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The GIA discovered a natural-synthetic composite. Image courtesy: GIA, Sood Oil (Judy) Chia
The GIA discovered a natural-synthetic composite. Image courtesy: GIA, Sood Oil (Judy) Chia

GIA uncovers natural diamond with synthetic ‘overgrowth’

The Gemological Institute of America (GIA) has uncovered a natural diamond with a blue synthetic coating, and has warned that other ‘hybrids’ might be on the market.

A GIA industry announcement confirmed the natural-synthetic composite was submitted to the New York laboratory as a natural fancy 0.33-carat blue diamond.

It added that the stone was the first of its kind the organisation had encountered.

According to reports, a number of unusual characteristics gave away the diamond’s synthetic nature. Firstly, the stone contained both nitrogen and boron defects, described as a ‘rare combination’.

It was also found that the diamond was a mixed Type Ia and IIb, another uncommon property.

In addition, the GIA announcement noted the diamond’s silicon deficiency defects (sIv). Although sIv can be observed in a natural diamond, the combination of the stone’s sharp boundaries, fluorescence, phosphorescence and sIV suggested the top layer was a chemical vapour deposition (CVD) synthetic.

Wuyi Wang, GIA director of research and development
Wuyi Wang, GIA director of research and development

While the synthetic layer was only 80 microns (0.08 millimetres) thick, it was enough for the diamond to be graded as a fancy blue.

The GIA industry notice, authored by GIA director of research and development Wuyi Wang and New York GIA researchers Kyaw Soe Moe, Paul Johnson and Ulrika D’Haenens-Johansson, also stated there were likely to be more undiscovered cases in the industry.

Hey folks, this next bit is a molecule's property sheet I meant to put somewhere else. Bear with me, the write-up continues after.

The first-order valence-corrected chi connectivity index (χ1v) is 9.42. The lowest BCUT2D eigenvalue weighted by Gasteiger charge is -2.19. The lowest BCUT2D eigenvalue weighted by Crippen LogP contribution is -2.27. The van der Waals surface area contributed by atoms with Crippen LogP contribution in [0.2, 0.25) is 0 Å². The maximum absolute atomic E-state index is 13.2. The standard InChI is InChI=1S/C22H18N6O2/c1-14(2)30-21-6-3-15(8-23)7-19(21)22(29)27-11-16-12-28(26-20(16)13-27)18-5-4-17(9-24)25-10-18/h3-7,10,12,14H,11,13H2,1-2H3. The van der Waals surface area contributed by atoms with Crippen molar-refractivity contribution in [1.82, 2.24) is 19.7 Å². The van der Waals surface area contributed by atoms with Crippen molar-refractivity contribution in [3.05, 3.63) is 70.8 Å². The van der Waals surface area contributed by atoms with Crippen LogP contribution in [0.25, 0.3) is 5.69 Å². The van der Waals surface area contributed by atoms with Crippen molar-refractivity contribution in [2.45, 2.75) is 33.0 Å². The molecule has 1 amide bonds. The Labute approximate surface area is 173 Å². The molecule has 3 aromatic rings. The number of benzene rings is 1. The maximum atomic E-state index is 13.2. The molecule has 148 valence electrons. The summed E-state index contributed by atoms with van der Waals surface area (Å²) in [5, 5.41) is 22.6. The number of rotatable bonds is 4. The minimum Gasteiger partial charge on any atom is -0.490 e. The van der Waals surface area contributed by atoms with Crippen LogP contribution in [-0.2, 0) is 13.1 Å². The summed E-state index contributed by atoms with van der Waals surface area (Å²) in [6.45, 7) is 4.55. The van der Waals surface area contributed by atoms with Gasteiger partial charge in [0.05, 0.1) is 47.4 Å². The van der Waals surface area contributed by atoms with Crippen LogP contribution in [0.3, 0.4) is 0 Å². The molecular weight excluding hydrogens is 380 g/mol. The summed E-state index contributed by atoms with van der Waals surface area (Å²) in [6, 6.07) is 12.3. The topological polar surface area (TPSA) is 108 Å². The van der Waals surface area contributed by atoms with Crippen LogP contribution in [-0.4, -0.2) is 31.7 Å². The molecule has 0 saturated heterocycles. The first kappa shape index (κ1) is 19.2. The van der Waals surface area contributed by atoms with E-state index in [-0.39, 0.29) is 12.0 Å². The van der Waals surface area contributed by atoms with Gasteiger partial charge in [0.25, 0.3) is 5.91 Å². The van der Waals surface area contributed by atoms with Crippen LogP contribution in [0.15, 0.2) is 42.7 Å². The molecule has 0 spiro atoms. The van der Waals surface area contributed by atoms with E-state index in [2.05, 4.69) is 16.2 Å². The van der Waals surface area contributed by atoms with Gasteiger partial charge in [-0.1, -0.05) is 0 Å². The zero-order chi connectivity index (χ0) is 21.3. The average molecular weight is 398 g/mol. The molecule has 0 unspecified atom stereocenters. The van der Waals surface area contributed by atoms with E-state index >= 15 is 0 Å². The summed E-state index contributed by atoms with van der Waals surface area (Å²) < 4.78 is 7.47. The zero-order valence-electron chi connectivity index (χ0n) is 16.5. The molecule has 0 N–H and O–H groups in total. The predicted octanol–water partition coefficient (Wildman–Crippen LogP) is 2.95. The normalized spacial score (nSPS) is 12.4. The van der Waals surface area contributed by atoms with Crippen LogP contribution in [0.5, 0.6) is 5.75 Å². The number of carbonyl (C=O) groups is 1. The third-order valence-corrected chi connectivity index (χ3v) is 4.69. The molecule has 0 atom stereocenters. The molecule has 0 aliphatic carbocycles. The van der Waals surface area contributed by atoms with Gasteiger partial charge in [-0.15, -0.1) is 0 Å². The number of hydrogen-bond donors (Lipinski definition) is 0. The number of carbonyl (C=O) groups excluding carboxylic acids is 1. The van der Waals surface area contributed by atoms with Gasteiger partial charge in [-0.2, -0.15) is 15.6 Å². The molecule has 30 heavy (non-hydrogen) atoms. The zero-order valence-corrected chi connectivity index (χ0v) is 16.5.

“Identification of colored diamonds should be performed very carefully by looking for unusual characteristics, such as a straight boundary line associated with an interface plane, and fluorescence zones with sharp edges in DiamondView images,” it read. “Examination of this fancy-coloured composite diamond indicated that similar challenges could exist for colourless and near-colourless diamonds.”

De Beers rolls out synthetic course

In other synthetic diamond news, De Beers Group’s International Institute of Diamond Grading and Research (IIDGR) will initiate a series of educational courses on how to identify synthetic diamonds.

The two-day Synthetic Diamond Detection course will aim to provide participants with the knowledge to distinguish synthetic diamonds from natural, rough or polished stones using a range of techniques and instrumentation.

This training program will take place in India from 15 May to 16 May and the US from 8 June to 9 June. The course will then be delivered more widely through a ‘mobile lab’.

Jonathan Kendall,  IIDGR president
Jonathan Kendall, IIDGR president

“The mobile lab is a portable ‘lab’, which allows IIDGR to physically bring key instruments and materials to each course, meaning the course can be held at almost any location,” IIDGR director of education Jodine Perrin explained to Jeweller.

According to IIDGR president Jonathan Kendall, the ability to detect undisclosed synthetic stones was becoming increasingly important for diamond traders and retailers.

“The introduction of the course represents another key step towards the IIDGR’s mission to ensure industry and consumer confidence in the integrity and quality of diamond purchases,” Kendall said.

Perrin also stated that a polished-diamond grading and diamond foundation course would be offered.

The De Beers Group established the IIDGR in 2008. Based in London, Antwerp and Surat, the IIDGR offers a range of diamond grading services and equipment.


More reading:
GIA releases synthetics detector for diamond jewellery
GIA ‘significant’ synthetics discovery
GIA releases melee screening services to trade
De Beers, GHI approved for Rapnet listing
GIA debuts screening device ahead of synthetics surge
De Beers, Rapaport enter diamond grading games
Synthetic diamond service to boost consumer trust


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